Class 9 History

Forest Society and Colonialism

NCERT Exercise Solution

Question 1: Discuss how the changes in forest management in the colonial period affected the following groups of people:

(a) Shifting cultivators

Answer: New forest laws banned shifting cultivation. For shifting cultivators, it was devastating because there was a problem for their survival. Many of them were forced to migrate to take up some other occupations. Many others were forced to work in the tea plantations.

(b) Nomadic and pastoralist communities

Answer: Grazing of animals was banned under the new forest laws. It made the life of pastoralist communities difficult. Herds of animals were their only source of livelihood. The nomadic communities were declared as criminal communities. This made their life miserable because they could no longer move freely.

(c) Firms trading in timber/forest produce

Answer: Because of huge demand of timber, it was boon for the timber merchants. They must have seen good growth in their incomes.

(d) Plantation owners

Answer: Land was given at cheaper rates to the plantation owners. Labour was also made available to them at very low wages. Moreover, new policies were made which prevented the workers from going back to their home villages. It was a win-win situation for the plantation owner.

(e) Kings/British officials engaged in shikar

Answer: Killing of ferocious animals; like tiger or wolves was monetarily rewarded. Moreover, hunting was viewed as a sign of bravely and valour. The Kings and British officials must have enjoyed the new found honour in the society.

Question 2: What are the similarities between colonial management of the forests in Bastar and in Java?

Answer: There were certain similarities in the colonial management of forests in Bastar and Java. In both the cases, the traditional rights of forest dwellers were taken away and they were forced to work for their colonial masters. Large scale deforestation took place and felled trees were replaced with monocultural plantations.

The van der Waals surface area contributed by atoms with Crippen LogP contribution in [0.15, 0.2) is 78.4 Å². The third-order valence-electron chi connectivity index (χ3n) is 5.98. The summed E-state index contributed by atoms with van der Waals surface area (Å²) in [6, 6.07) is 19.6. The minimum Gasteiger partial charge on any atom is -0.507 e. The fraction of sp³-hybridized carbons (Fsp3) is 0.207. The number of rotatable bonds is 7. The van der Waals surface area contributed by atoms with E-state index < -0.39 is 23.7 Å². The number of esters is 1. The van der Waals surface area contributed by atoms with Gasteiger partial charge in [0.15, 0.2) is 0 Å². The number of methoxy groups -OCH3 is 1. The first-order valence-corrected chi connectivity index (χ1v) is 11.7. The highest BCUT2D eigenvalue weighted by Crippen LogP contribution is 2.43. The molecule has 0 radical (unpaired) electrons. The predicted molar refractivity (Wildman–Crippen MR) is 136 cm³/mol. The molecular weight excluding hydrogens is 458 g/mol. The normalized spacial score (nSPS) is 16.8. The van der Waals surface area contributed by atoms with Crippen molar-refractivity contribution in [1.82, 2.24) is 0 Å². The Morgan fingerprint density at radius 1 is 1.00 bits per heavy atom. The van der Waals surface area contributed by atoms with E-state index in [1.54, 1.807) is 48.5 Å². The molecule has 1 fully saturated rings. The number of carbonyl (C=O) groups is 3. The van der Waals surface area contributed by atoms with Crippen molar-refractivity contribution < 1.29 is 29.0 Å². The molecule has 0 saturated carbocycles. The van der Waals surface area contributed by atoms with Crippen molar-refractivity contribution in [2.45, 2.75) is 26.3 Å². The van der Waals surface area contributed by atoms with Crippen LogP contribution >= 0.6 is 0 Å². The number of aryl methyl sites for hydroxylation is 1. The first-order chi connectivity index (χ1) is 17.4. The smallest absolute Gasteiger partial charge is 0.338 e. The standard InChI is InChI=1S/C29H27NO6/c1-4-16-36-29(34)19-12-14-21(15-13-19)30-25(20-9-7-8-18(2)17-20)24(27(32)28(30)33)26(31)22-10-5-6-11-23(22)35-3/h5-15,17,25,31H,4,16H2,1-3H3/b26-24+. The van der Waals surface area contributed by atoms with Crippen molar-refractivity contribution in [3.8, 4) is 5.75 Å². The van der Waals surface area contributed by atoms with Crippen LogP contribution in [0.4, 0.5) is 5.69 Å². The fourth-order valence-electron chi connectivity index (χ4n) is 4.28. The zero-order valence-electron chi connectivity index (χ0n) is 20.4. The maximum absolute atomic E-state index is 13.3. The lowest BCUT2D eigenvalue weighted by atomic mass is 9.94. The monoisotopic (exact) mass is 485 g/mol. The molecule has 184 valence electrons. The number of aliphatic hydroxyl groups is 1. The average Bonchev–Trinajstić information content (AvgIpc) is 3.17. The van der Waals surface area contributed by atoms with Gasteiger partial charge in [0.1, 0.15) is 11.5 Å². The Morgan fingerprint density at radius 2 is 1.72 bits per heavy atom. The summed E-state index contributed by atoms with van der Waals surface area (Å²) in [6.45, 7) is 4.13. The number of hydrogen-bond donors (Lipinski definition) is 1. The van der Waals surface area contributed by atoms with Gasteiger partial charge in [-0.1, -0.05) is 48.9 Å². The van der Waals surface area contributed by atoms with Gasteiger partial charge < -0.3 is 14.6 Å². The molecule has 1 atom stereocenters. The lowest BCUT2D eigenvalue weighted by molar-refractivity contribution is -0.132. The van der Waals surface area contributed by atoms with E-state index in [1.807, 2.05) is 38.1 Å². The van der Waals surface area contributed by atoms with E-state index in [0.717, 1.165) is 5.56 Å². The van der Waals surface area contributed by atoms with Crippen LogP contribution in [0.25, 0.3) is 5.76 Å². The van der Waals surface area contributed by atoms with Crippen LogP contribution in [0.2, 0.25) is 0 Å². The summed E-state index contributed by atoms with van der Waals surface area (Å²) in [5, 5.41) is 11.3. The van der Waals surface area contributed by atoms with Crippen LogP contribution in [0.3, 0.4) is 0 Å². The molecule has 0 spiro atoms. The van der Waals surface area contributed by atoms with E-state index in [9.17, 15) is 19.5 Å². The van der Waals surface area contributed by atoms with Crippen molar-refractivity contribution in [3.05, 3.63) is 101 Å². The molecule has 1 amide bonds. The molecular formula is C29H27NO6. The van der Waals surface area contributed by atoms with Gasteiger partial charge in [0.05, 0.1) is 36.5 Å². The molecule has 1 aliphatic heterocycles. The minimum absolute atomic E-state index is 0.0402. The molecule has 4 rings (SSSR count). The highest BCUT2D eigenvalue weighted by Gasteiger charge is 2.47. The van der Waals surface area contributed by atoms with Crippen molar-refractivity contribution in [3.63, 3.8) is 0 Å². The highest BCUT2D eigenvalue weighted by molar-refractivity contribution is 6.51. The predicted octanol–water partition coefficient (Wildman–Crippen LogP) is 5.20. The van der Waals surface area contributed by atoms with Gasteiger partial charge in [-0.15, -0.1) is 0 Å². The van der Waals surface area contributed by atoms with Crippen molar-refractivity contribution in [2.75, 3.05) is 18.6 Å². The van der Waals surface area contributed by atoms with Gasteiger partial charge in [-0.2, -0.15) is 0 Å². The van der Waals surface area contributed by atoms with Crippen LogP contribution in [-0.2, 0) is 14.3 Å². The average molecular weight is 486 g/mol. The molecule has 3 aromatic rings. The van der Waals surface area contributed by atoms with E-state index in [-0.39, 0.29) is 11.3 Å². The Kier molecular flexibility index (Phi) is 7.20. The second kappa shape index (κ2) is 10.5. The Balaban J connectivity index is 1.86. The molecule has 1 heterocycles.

Question 3: Between 1880 and 1920, forest cover in the Indian subcontinent declined by 9.7 million hectares, from 108.6 million hectares to 98.9 million hectares. Discuss the role of the following factors in this decline:

(a) Railways

Answer: There was huge demand of sleepers from the railways. In those days sleepers were made from wood. Expansion of the railway network resulted in large scale deforestation.

(b) Shipbuilding

Answer: Shipbuilding was an important industry because ships were integral part of the military power of the British. When the number of oak trees sharply reduced in Britain, Indian forests provided good source of supply. Thus, shipbuilding also contributed towards large scale deforestation in India.

(c) Agricultural expansion

Answer: The growing European population meant an increased demand for foodgrains. This resulted in expansion of cultivated land in India. More land was cleared of forests to make way for cultivation.

(d) Commercial farming

Answer: There was increased demand for various raw materials; like cotton, indigo for the expanding industries in Britain. This resulted in large scale commercial farming in India. This could also become possible by clearing forests

(e) Tea/coffee plantations

Answer: Demand for tea and coffee also increased in Britain. The climate of northeastern India and the eastern coast was perfect for plantations. Large areas of forests were cleared for making way for plantations. The British plantation owners were given land on very cheap rates.

(f) Adivasis and other peasant users

Answer: Adivasis had always been the protectors of forests and hence they had no role in deforestation. However, some peasants may have utilised the opportunity to expand the cultivated land; as had happened in Java. Moreover, the significant increase in cultivated land also indicates towards clearing of forests for farming.

Question 4: Why are forests affected by wars?

Answer: The two World Wars had major impacts on forests. More trees were cut to meet the wartime needs of Britain.

In Java, the Dutch followed ‘scorched earth’ policy just before the Japanese occupation of the region. They destroyed sawmills and burnt huge piles of giant teak logs. The Japanese continued the exploitation of forests. They forced forest villagers to cut down forests. For many villagers, it was an opportunity to expand cultivated area.